P.E.I. groups oppose genetically modified salmon
CTV.ca News Staff
Published Thursday, September 16, 2010 3:05PM EDT
A coalition of consumer and environmental groups rallied in Prince Edward Island on Thursday to condemn a U.S. company's plan to produce genetically modified salmon, the first transgenic animal set for human consumption.
Aqua Bounty, which has a large production facility in Bay Fortune, P.E.I., submitted its genetically modified salmon for review by the U.S. Food and Drug Administration, and says it will soon seek approval in Canada.
Genes from Pacific salmon and ocean pout have been added to Atlantic salmon to make it grow twice as fast, a move the company claims will reduce pressure on wild fish stocks.
The FDA indicated earlier this month that the salmon is safe to eat, though it won't make a final ruling until later this month, after a series of public hearings on the issue.
But the coalition opposing Aqua Bounty maintains there are "gaps in the science" cited by the FDA in deeming the fish safe.
"We're really concerned that the U.S. government is not seriously looking at the health risks of eating (genetically engineered) fish," Mary Boyd of the PEI Health Coalition said in a statement Thursday.
"Certainly Health Canada should not even consider approving (genetically engineered) fish," she added.
PEI environment advocates fear the province's ecosystem could be at risk, since Aqua Bounty intends to produce all the genetically modified fish eggs at the Bay Fortune facility.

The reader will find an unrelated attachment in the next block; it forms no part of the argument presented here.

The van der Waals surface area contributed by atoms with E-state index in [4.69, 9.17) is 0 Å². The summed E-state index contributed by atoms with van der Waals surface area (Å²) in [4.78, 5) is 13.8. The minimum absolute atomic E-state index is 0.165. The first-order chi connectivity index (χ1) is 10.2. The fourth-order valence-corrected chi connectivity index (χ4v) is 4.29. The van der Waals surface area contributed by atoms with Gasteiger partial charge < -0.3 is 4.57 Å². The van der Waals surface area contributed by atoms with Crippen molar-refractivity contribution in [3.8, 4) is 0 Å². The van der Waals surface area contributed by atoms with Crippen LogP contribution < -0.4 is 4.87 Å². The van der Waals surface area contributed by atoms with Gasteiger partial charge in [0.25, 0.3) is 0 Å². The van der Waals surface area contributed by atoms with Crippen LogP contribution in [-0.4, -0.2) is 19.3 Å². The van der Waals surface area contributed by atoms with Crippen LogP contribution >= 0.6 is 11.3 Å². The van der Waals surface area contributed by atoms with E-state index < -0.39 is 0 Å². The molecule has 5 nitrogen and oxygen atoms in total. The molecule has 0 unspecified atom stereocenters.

The eggs would then be shipped to Panama for growing out – getting the fish to sellable size – and processing before the fish enters the U.S. market.
"If the U.S. approves the (genetically engineered) salmon, it will open the door to (genetically engineered) fish and other dangerous (genetically engineered) animals in Canada and the rest of the world," said Lucy Sharratt, co-ordinator of the Canadian Biotechnology Action Network.
Aqua Bounty says it has provided the FDA with all the required information and taken the necessary steps to prevent the fish from mixing with wild stocks. The fish are kept in tanks on land, and 99 per cent are sterile, the company has said.
The coalition is planning to attend the public hearings, which start in Maryland on Sunday.